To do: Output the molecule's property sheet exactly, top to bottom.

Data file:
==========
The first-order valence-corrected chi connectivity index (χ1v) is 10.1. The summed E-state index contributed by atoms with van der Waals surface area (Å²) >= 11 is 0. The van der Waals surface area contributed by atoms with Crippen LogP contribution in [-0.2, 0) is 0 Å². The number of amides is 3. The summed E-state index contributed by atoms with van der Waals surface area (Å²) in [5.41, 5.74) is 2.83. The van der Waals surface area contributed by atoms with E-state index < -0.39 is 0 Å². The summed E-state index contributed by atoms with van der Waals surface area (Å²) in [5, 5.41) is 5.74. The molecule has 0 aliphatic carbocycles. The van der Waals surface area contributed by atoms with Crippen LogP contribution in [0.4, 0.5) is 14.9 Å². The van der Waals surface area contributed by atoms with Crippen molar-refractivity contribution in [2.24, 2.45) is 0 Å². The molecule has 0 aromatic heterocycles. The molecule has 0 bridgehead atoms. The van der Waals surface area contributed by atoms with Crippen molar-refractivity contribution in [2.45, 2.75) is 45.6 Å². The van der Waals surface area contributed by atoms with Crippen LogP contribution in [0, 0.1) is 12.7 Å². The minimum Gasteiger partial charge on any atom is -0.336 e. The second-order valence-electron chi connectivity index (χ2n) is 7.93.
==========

The first-order valence-corrected chi connectivity index (χ1v) is 10.1. The summed E-state index contributed by atoms with van der Waals surface area (Å²) >= 11 is 0. The van der Waals surface area contributed by atoms with Crippen LogP contribution in [-0.2, 0) is 0 Å². The number of amides is 3. The summed E-state index contributed by atoms with van der Waals surface area (Å²) in [5.41, 5.74) is 2.83. The van der Waals surface area contributed by atoms with E-state index < -0.39 is 0 Å². The summed E-state index contributed by atoms with van der Waals surface area (Å²) in [5, 5.41) is 5.74. The molecule has 0 aliphatic carbocycles. The van der Waals surface area contributed by atoms with Crippen LogP contribution in [0.4, 0.5) is 14.9 Å². The van der Waals surface area contributed by atoms with Crippen molar-refractivity contribution in [2.24, 2.45) is 0 Å². The molecule has 0 aromatic heterocycles. The molecule has 0 bridgehead atoms. The van der Waals surface area contributed by atoms with Crippen molar-refractivity contribution in [2.45, 2.75) is 45.6 Å². The van der Waals surface area contributed by atoms with Crippen LogP contribution in [0, 0.1) is 12.7 Å². The minimum Gasteiger partial charge on any atom is -0.336 e. The second-order valence-electron chi connectivity index (χ2n) is 7.93.